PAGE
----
[/url]

The gist is that readers tend to respond stronger and more emotionally to physical descriptions that don't go into vivid detail of the specific features.  The description should be more holistic and designed to draw an emotional response by focusing on the impression of the character's features rather than a literal description.

7
Writers' Corner / Bulwer-Lytton Fiction Contest
« on: August 01, 2011, 05:33:19 PM »
If your groan is getting a little rusty and you need to work it out:

http://www.bulwer-lytton.com/2011.htm

9
Writers' Corner / The Writing Show
« on: July 15, 2011, 12:32:05 AM »
If anyone follows The Writing Show podcast (http://writingshow.com/index.html), the most recent edition critiques the first chapter of my current novel in progress.  The book is steampunk/historical fantasy with a working title of Penelope. 

10
Writers' Corner / Has/does writing change how you read?
« on: January 26, 2011, 04:08:19 PM »
There's a thread under Sci-Fi Book discussions asking reader's opinions about prologues.  After responding, I realized my response was heavily influenced by my study of the craft of writing.  In particular, I mentioned that I feel that prologues are often (thought not always) a lazy way for the author to get information to the reader or a sort of gimmick to get/keep the reader interested.  That's obviously a writer's perspective more than a reader's perspective.  Thinking about it, I realized that even when I'm just reading for pleasure, I'm much more conscious of what the writer is doing and the techniques he/she's using to accomplish that.  I'm noting that this technique was implemented very well - I can try to incorporate that into my own writing.  On the other hand, I think that could have been done better, so I'll try to avoid that in my own work.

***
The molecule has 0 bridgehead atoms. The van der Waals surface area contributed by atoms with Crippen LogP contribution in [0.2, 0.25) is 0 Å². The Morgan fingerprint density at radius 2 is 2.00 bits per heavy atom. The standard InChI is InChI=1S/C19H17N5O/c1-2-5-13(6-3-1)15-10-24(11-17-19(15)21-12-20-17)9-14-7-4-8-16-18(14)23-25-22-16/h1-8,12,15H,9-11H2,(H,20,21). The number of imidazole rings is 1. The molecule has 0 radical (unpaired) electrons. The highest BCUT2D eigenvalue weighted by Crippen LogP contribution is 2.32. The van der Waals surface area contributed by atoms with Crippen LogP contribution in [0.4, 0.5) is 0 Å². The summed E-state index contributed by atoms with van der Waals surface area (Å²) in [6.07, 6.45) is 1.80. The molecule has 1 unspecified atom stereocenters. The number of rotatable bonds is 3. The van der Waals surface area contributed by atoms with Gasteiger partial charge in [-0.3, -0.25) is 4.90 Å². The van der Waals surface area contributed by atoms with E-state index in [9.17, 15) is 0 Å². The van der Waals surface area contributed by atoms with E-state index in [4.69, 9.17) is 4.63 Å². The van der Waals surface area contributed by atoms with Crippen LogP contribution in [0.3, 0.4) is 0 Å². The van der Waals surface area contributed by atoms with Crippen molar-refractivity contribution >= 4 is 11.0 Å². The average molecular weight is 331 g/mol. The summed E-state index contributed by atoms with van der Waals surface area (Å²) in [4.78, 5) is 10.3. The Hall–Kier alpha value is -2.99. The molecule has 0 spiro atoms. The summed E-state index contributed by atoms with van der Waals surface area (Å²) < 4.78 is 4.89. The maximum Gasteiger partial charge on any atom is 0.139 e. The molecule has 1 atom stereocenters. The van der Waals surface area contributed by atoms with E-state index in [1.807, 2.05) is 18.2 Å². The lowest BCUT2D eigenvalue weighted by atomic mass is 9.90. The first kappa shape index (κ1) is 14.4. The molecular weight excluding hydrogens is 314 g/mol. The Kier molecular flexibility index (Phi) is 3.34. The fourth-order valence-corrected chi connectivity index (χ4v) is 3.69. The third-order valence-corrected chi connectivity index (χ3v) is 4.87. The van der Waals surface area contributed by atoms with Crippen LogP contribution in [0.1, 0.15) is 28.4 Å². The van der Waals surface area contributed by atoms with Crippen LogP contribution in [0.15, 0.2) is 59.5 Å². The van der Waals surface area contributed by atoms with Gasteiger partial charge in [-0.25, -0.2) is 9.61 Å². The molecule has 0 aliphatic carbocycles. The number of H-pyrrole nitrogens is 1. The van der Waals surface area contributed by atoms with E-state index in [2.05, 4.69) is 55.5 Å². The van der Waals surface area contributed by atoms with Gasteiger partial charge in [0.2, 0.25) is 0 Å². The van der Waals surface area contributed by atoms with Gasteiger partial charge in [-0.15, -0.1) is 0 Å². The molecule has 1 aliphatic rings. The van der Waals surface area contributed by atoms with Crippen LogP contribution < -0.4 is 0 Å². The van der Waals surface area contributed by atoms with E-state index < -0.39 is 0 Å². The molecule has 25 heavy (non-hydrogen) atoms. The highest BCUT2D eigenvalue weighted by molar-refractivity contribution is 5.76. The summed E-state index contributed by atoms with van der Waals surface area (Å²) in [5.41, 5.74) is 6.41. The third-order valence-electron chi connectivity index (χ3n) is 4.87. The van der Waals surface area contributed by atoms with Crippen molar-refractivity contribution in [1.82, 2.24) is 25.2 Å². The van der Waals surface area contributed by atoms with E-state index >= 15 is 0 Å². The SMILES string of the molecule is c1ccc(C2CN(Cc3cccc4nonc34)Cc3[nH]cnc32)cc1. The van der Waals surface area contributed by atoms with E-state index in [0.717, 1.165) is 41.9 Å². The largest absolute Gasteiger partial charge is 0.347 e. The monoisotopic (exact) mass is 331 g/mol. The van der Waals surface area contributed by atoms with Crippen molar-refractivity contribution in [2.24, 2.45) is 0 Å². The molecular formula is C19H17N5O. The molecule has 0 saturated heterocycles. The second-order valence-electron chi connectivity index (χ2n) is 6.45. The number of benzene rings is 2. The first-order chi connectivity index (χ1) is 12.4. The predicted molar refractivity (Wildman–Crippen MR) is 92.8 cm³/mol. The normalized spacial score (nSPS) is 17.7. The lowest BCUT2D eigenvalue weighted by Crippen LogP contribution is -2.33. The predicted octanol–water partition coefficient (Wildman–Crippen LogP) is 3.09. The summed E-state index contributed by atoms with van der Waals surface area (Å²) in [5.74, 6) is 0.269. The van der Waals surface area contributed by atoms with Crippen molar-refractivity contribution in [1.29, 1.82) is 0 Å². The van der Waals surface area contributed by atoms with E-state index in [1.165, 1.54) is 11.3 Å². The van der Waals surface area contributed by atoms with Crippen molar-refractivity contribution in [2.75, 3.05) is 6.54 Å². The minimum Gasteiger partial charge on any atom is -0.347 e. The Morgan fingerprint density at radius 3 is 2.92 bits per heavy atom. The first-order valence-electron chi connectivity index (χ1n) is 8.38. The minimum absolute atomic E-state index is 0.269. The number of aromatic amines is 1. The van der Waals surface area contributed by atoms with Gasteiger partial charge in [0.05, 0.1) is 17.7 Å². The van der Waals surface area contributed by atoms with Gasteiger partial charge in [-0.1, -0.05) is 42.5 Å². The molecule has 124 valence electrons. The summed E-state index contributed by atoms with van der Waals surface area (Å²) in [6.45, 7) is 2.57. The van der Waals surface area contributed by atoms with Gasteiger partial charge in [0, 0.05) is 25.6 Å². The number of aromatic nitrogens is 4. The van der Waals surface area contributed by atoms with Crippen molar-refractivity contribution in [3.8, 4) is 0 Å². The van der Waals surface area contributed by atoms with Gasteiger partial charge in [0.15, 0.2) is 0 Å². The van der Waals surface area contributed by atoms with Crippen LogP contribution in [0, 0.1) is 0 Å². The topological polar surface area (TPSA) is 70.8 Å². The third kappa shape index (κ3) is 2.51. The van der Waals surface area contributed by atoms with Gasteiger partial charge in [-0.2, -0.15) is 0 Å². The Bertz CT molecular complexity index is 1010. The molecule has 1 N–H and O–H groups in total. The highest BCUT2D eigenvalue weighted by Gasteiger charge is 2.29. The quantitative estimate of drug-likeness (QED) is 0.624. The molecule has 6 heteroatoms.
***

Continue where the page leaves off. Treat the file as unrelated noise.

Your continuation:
So my general question is:  Has writing changed how you read?  Do you find yourself, consciously or unconsciously, critiquing the writer as you read?  Does this improve or detract from the reading experience?

11
Fantasy Book & Author Discussion / Shadowmarch tetralogy by Tad Williams
« on: January 07, 2011, 04:41:45 PM »
I'm floored that Shadowheart, the final book of the series, wasn't named on any of the "Best of 2010" lists that I've seen.  The series was intended to be trilogy but the final book was so lengthy that it was split into two.  Williams is, IMNSHO, one of the absolute best writers going today.  Deep characterization, intricate plots, original worlds and a wonderful touch as a wordsmith make all his works simply too good to miss.

Shadowmarch tells the story of Southmarch, a small kingdom sitting on the edge of the Shadowline, the demarcation between the human lands and those of the fey Qar.  This border has been stable for generations, since the Qar lost the battle over territory to the human hordes and retreated, creating the misty Shadowline to protect themselves from human encroachment.  But now the Shadowline is shifting and things are stirring and changing throughout the human kingdoms.  Southmarch's king has been kidnapped, and the reeling kingdom is caught between the mysterious Qar and a mad southern emperor who dreams of enslaving the entire human domain.

Highly recommended. 

Pages: [1]